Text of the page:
Book Image

Big Data Analytics

By : Venkat Ankam
Book Image

Big Data Analytics

By: Venkat Ankam

Overview of this book

Big Data Analytics book aims at providing the fundamentals of Apache Spark and Hadoop. All Spark components – Spark Core, Spark SQL, DataFrames, Data sets, Conventional Streaming, Structured Streaming, MLlib, Graphx and Hadoop core components – HDFS, MapReduce and Yarn are explored in greater depth with implementation examples on Spark + Hadoop clusters. It is moving away from MapReduce to Spark. So, advantages of Spark over MapReduce are explained at great depth to reap benefits of in-memory speeds. DataFrames API, Data Sources API and new Data set API are explained for building Big Data analytical applications. Real-time data analytics using Spark Streaming with Apache Kafka and HBase is covered to help building streaming applications. New Structured streaming concept is explained with an IOT (Internet of Things) use case. Machine learning techniques are covered using MLLib, ML Pipelines and SparkR and Graph Analytics are covered with GraphX and GraphFrames components of Spark. Readers will also get an opportunity to get started with web based notebooks such as Jupyter, Apache Zeppelin and data flow tool Apache NiFi to analyze and visualize data.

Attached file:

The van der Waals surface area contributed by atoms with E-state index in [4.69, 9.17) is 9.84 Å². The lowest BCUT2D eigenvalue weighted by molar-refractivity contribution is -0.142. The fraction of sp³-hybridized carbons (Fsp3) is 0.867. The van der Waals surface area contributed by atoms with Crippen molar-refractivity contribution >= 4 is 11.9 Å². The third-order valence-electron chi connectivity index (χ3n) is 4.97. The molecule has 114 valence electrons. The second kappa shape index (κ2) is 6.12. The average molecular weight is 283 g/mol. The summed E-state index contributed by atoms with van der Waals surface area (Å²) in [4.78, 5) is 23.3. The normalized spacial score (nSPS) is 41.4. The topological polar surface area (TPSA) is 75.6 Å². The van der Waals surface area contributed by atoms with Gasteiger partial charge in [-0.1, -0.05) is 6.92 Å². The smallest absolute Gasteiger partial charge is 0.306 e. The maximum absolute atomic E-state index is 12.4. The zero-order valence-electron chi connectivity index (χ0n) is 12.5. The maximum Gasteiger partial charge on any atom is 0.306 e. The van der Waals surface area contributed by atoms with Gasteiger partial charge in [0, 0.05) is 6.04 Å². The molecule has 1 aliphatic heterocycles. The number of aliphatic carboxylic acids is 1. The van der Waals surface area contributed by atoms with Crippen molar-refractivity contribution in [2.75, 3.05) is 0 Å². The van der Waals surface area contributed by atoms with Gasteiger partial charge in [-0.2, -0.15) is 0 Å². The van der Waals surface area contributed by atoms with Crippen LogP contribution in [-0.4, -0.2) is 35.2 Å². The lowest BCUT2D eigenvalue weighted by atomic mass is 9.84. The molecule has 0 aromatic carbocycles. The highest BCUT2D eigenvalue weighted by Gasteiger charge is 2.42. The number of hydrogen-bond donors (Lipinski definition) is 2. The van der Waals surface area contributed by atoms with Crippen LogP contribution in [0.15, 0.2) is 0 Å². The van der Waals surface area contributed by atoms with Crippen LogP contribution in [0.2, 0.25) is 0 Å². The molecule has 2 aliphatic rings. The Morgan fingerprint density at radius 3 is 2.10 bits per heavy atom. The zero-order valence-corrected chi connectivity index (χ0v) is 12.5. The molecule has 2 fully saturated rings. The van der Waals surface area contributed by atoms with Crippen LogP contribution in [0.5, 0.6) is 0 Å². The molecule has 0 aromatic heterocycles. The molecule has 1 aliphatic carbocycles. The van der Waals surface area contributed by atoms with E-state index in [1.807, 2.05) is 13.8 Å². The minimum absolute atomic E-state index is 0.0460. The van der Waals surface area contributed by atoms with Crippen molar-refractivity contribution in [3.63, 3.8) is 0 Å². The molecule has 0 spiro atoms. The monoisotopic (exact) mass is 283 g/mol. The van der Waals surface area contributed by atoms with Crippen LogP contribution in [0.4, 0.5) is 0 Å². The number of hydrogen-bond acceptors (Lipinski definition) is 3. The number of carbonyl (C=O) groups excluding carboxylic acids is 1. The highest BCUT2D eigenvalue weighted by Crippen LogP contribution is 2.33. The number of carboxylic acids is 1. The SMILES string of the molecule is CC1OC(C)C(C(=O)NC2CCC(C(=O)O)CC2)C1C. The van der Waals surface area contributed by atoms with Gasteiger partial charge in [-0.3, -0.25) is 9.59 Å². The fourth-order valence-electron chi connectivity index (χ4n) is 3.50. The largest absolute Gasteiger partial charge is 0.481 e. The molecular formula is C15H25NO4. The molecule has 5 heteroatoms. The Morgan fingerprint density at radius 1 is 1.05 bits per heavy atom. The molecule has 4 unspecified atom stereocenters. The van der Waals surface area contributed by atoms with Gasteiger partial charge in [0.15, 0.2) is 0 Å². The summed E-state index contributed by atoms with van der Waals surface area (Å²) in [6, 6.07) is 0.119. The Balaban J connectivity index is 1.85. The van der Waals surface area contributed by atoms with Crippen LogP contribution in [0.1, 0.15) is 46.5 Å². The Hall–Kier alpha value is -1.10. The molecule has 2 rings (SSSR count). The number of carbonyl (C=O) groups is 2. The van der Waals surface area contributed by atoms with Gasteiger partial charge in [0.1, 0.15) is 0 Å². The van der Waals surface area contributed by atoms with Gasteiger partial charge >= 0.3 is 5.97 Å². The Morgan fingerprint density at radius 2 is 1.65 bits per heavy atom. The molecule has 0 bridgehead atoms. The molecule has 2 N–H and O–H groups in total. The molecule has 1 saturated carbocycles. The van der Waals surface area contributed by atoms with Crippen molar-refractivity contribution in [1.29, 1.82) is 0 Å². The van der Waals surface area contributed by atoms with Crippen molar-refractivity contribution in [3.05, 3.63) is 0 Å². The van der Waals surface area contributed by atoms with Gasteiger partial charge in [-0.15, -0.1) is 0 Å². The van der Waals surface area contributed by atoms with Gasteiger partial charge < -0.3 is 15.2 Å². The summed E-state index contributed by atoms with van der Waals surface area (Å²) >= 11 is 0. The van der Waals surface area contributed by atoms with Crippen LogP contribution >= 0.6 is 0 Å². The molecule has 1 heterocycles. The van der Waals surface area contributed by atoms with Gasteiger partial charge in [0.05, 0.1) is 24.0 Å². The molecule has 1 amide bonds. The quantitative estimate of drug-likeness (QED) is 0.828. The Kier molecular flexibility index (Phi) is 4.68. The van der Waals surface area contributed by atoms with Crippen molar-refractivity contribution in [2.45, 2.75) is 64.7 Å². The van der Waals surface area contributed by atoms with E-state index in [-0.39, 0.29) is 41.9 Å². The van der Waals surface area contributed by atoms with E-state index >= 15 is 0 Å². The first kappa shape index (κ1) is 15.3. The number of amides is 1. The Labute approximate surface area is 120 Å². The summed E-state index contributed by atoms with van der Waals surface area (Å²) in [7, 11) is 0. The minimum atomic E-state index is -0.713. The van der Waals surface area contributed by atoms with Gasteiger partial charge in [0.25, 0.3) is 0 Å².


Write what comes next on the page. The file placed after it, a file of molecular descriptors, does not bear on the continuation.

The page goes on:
Table of Contents (18 chapters)
Big Data Analytics
About the Author
About the Reviewers

Machine learning with SparkR

Spark version 1.5 added support for machine learning over DataFrames created in SparkR. SparkR currently supports the Generalized Linear Model, Accelerated Failure Time (AFT), Survival Regression Model, Naive Bayes Model, and K-Means algorithms in version 2.0.

Let's go through a couple of examples to understand how machine learning is implemented in SparkR.

Using the Naive Bayes model

Based on the Titanic survival dataset, let's analyze what sorts of people are likely to survive. The Titanic dataset is summarized according to economic status (class), sex, age, and survival. spark.naiveBayes() fits a Bernoulli Naive Bayes model against a Spark DataFrame. The steps to do so are as follows:

  1. Create a local DataFrame and convert it to a Spark DataFrame:

    > localDF <-
    > DF <- createDataFrame(localDF[localDF$Freq > 0, -5])
    > head(DF)
      Class    Sex   Age Survived
    1   3rd   Male Child       No
    2   3rd Female Child       No
    3   1st...